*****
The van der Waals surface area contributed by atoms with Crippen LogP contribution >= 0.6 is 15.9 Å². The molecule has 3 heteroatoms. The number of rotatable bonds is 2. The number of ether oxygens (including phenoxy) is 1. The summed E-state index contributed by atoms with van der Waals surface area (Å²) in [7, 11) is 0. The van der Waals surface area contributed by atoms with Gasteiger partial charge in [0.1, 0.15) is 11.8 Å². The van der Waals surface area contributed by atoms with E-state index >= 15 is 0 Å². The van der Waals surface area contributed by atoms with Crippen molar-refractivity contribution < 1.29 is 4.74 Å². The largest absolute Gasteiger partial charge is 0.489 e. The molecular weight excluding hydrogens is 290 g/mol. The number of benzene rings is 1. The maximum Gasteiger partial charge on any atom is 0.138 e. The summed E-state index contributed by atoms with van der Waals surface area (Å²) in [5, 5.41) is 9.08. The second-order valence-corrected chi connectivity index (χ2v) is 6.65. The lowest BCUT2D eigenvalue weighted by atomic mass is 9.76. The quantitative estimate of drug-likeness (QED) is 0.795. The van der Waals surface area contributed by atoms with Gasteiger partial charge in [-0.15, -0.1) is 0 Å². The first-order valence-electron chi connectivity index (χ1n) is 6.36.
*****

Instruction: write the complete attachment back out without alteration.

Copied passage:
The van der Waals surface area contributed by atoms with Crippen LogP contribution >= 0.6 is 15.9 Å². The molecule has 3 heteroatoms. The number of rotatable bonds is 2. The number of ether oxygens (including phenoxy) is 1. The summed E-state index contributed by atoms with van der Waals surface area (Å²) in [7, 11) is 0. The van der Waals surface area contributed by atoms with Gasteiger partial charge in [0.1, 0.15) is 11.8 Å². The van der Waals surface area contributed by atoms with E-state index >= 15 is 0 Å². The van der Waals surface area contributed by atoms with Crippen molar-refractivity contribution < 1.29 is 4.74 Å². The largest absolute Gasteiger partial charge is 0.489 e. The molecular weight excluding hydrogens is 290 g/mol. The number of benzene rings is 1. The maximum Gasteiger partial charge on any atom is 0.138 e. The summed E-state index contributed by atoms with van der Waals surface area (Å²) in [5, 5.41) is 9.08. The second-order valence-corrected chi connectivity index (χ2v) is 6.65. The lowest BCUT2D eigenvalue weighted by atomic mass is 9.76. The quantitative estimate of drug-likeness (QED) is 0.795. The van der Waals surface area contributed by atoms with Gasteiger partial charge in [-0.15, -0.1) is 0 Å². The first-order valence-electron chi connectivity index (χ1n) is 6.36.